Efforts by a conservative legal watchdog group to obtain records pertaining to former National Security Advisor Susan Rice’s alleged efforts to unmask the names of Americans caught up in surveillance of foreign subjects — perhaps for political purposes — has been thwarted after they were handed over to the Barack Obama presidential library.
In a press release on its website, Judicial Watch said that it had filed a Freedom of Information Act request on April 4 with the National Security Council to obtain any records related to said unmasking. However, the group noted the NSC said in response that the request could not be fulfilled because those documents had been moved to Obama’s new library, where they will most likely remain sealed for at least five years.
The move has led many critics of the Obama administration to conclude that the records were purposely moved to prevent their timely release.
Judicial Watch noted that additional requests for documents on various related subjects would also not be met:
The agency also informed Judicial Watch that it would not turn over communications with any Intelligence Community member or agency concerning the alleged Russian involvement in the 2016 presidential election; the hacking of DNC computers; or the suspected communications between Russia and Trump campaign/transition officials.
“Documents from the Obama administration have been transferred to the Barack Obama Presidential Library,” the NSC told Judicial Watch in a letter dated May 23. “You may send your request to the Obama Library. However, you should be aware that under the Presidential Records Act, Presidential records remain closed to the public for five years after an administration has left office.”
In all, Judicial Watch said it has filed a half-dozen FOIA lawsuits that are tied to the surveillance, unmasking and illegal leaks of information to the media that specifically targeted President Donald J. Trump and members of his administration. (RELATED: Obama admin spied on THOUSANDS of Americans in months leading up to 2016 election)
“The records sought in this request pertain to actions by the former National Security Advisor that demonstrate a much higher degree of independent authority than was contemplated by the court; specifically, the issuance of directives to the Intelligence Community related to the handling of classified national security information,” Judicial Watch said in a statement.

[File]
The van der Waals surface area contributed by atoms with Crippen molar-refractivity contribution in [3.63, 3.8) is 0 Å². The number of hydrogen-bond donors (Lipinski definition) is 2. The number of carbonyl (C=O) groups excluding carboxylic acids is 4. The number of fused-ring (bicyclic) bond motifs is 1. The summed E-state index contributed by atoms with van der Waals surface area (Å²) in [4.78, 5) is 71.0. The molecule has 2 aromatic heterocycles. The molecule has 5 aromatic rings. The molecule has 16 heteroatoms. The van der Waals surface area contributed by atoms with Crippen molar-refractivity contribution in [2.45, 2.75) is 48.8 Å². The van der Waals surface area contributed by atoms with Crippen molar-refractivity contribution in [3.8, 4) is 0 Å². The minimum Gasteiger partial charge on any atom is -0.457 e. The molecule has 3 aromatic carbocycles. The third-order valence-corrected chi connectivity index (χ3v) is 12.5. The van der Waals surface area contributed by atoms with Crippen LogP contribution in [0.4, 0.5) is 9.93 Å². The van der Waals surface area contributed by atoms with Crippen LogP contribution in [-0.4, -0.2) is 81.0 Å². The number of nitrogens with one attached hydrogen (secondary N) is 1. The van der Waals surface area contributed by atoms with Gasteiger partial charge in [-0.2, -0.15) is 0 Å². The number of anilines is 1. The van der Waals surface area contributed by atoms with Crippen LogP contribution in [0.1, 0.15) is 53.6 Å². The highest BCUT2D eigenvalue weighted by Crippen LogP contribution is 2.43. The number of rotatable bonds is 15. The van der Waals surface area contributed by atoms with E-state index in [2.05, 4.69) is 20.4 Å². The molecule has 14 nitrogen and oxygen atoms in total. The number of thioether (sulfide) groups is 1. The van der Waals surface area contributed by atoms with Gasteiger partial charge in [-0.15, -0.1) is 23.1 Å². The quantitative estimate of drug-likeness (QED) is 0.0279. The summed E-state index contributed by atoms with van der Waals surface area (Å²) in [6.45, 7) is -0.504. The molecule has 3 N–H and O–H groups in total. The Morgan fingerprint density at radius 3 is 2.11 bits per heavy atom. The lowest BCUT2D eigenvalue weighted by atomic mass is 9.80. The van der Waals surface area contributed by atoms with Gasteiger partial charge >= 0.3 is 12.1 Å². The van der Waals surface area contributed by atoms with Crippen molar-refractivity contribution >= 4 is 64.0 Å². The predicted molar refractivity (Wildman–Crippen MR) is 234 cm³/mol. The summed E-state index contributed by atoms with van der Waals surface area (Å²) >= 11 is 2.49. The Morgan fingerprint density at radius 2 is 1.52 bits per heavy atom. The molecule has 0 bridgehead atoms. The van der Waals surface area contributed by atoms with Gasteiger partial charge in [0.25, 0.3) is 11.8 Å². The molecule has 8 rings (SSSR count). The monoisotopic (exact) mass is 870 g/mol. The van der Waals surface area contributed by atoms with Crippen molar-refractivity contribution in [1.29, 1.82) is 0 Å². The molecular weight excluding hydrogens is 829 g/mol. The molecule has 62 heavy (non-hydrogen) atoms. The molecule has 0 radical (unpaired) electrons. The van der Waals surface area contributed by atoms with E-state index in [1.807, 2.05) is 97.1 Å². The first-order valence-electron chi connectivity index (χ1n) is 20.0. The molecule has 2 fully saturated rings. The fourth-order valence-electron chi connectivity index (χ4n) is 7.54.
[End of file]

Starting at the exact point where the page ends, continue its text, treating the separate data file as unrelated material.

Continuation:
“The recent revelations of the role of Susan Rice in the unmasking the names of U.S. citizens identified in the course of intelligence collection activities and the potential that her actions contributed to the unauthorized disclosure of classified national security information are matters of great public interest,” the group added.
In late March, Fox News reported that a government source claimed a person “very high up” in the intelligence community was responsible for requesting that Trump associates be unmasked:
Intelligence and House sources with direct knowledge of the disclosure of classified names told Fox News that House Intelligence Committee Chairman Devin Nunes, R-Calif., now knows who is responsible — and that person is not in the FBI.
That report did not identify the person. But a few days later, independent investigative journalist Mike Cernovich reported exclusively that Rice had “been identified as the official who requesting the unmasking of incoming Trump officials,” so their identities could be spread around the various intelligence agencies, where they were certain to be leaked (which is precisely what happened).
Cernovich said the White House Counsel’s office is who identified Rice as the person who requested the unmasking; Rice has denied that she or the Obama White House ‘inappropriately’ unmasked Team Trump officials.
The first Team Trump member to be unmasked, and whose identity was then leaked to the media, was Trump’s first national security advisor, Michael Flynn, regarding communications he had with Russian Ambassador to the U.S. Sergei Kislyak Dec. 24.
Flynn resigned following publication of some details surrounding that communication, though not because he did anything illegal or improper, but because he misrepresented the conversation to Vice President Mike Pence.
J.D. Heyes is a senior writer for NaturalNews.com and NewsTarget.com, as well as editor of The National Sentinel.